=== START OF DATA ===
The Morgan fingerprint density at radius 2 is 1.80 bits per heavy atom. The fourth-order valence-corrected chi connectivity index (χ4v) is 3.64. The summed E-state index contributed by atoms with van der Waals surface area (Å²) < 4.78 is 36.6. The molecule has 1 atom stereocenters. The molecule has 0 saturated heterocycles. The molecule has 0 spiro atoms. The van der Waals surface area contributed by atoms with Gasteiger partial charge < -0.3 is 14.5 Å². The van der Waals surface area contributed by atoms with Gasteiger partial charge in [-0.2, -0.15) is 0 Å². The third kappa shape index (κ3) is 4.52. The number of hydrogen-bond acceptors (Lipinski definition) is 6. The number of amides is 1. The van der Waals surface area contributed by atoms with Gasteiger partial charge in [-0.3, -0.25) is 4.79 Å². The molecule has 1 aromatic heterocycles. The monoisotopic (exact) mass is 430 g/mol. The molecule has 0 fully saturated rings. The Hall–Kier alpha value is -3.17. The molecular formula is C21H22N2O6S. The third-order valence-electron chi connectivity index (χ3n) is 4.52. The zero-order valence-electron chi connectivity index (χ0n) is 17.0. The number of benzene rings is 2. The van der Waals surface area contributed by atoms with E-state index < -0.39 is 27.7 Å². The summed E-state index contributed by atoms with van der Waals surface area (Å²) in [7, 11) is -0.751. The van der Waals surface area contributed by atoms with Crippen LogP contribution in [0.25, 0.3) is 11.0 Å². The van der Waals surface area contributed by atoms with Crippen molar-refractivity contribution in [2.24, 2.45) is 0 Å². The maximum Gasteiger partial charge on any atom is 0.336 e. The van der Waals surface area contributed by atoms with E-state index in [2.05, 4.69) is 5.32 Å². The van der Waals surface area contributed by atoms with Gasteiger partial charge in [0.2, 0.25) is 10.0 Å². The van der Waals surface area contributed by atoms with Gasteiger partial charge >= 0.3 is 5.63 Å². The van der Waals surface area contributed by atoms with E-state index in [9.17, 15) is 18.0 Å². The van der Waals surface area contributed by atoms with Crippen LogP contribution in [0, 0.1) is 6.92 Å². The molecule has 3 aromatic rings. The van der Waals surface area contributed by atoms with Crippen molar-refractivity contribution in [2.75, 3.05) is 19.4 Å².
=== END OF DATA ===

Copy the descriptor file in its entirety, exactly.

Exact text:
The Morgan fingerprint density at radius 2 is 1.80 bits per heavy atom. The fourth-order valence-corrected chi connectivity index (χ4v) is 3.64. The summed E-state index contributed by atoms with van der Waals surface area (Å²) < 4.78 is 36.6. The molecule has 1 atom stereocenters. The molecule has 0 saturated heterocycles. The molecule has 0 spiro atoms. The van der Waals surface area contributed by atoms with Gasteiger partial charge < -0.3 is 14.5 Å². The van der Waals surface area contributed by atoms with Gasteiger partial charge in [-0.2, -0.15) is 0 Å². The third kappa shape index (κ3) is 4.52. The number of hydrogen-bond acceptors (Lipinski definition) is 6. The number of amides is 1. The van der Waals surface area contributed by atoms with Gasteiger partial charge in [-0.3, -0.25) is 4.79 Å². The molecule has 1 aromatic heterocycles. The monoisotopic (exact) mass is 430 g/mol. The molecule has 0 fully saturated rings. The Hall–Kier alpha value is -3.17. The molecular formula is C21H22N2O6S. The third-order valence-electron chi connectivity index (χ3n) is 4.52. The zero-order valence-electron chi connectivity index (χ0n) is 17.0. The number of benzene rings is 2. The van der Waals surface area contributed by atoms with E-state index < -0.39 is 27.7 Å². The summed E-state index contributed by atoms with van der Waals surface area (Å²) in [7, 11) is -0.751. The van der Waals surface area contributed by atoms with Crippen LogP contribution in [0.25, 0.3) is 11.0 Å². The van der Waals surface area contributed by atoms with Crippen molar-refractivity contribution in [2.24, 2.45) is 0 Å². The maximum Gasteiger partial charge on any atom is 0.336 e. The van der Waals surface area contributed by atoms with E-state index in [2.05, 4.69) is 5.32 Å². The van der Waals surface area contributed by atoms with Gasteiger partial charge in [0.2, 0.25) is 10.0 Å². The van der Waals surface area contributed by atoms with Gasteiger partial charge >= 0.3 is 5.63 Å². The van der Waals surface area contributed by atoms with E-state index in [9.17, 15) is 18.0 Å². The van der Waals surface area contributed by atoms with Crippen LogP contribution in [0, 0.1) is 6.92 Å². The molecule has 3 aromatic rings. The van der Waals surface area contributed by atoms with Crippen molar-refractivity contribution in [2.75, 3.05) is 19.4 Å².